The aim is to submit the outcome of the review to ministers for consideration in December 2018.  Consultation on any proposed changes will likely be in early 2019.

A Brief History of Carbon Monoxide Alarms in The Building Regulations.

The building regulations, in their current form, came into force on 1st October 2010 and have been amended numerous times since then, most recently in 2015.  However, there has been no significant change to the requirements for carbon monoxide alarms since the further amendments in 2010.

Carbon monoxide was first introduced to the building regulations in the 2002 Edition of Approved Document J, although even then it was mentioned only once under provision 4.2, when recommending that open-flued oil-fired appliances should not be installed in rooms such as bathrooms and bedrooms where there is an increased risk of carbon monoxide poisoning.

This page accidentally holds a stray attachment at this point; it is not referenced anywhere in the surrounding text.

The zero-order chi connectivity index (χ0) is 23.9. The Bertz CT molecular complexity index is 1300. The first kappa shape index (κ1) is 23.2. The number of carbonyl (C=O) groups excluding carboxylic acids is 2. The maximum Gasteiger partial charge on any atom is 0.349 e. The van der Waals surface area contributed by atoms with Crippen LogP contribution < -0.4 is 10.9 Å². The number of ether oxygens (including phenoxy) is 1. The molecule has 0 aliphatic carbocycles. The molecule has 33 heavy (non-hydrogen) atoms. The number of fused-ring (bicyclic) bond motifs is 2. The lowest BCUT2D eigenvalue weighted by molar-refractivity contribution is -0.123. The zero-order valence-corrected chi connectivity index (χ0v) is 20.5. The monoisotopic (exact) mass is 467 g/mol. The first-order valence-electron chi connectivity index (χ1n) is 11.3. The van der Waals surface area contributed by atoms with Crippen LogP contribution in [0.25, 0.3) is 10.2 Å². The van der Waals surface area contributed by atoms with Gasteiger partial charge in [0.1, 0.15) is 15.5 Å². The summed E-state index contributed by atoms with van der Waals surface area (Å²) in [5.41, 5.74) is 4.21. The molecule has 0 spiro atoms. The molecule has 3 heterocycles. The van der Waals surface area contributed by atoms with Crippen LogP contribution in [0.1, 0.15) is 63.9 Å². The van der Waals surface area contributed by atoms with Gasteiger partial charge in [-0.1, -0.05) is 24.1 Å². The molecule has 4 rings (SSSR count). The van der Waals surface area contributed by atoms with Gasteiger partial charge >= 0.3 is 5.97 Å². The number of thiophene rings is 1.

In the 2010 Edition, a section titled ‘Warning of release of carbon monoxide’ was introduced under requirement J2A, which gave guidance on the provision of carbon monoxide alarms where solid fuel appliances are installed.  The requirement states:

‘Where a fixed combustion appliance is provided, appropriate provision shall be made to detect and give warning of the release of carbon monoxide.’

The limits of this application are that requirement J2A applies only to fixed combustion appliances located in dwellings.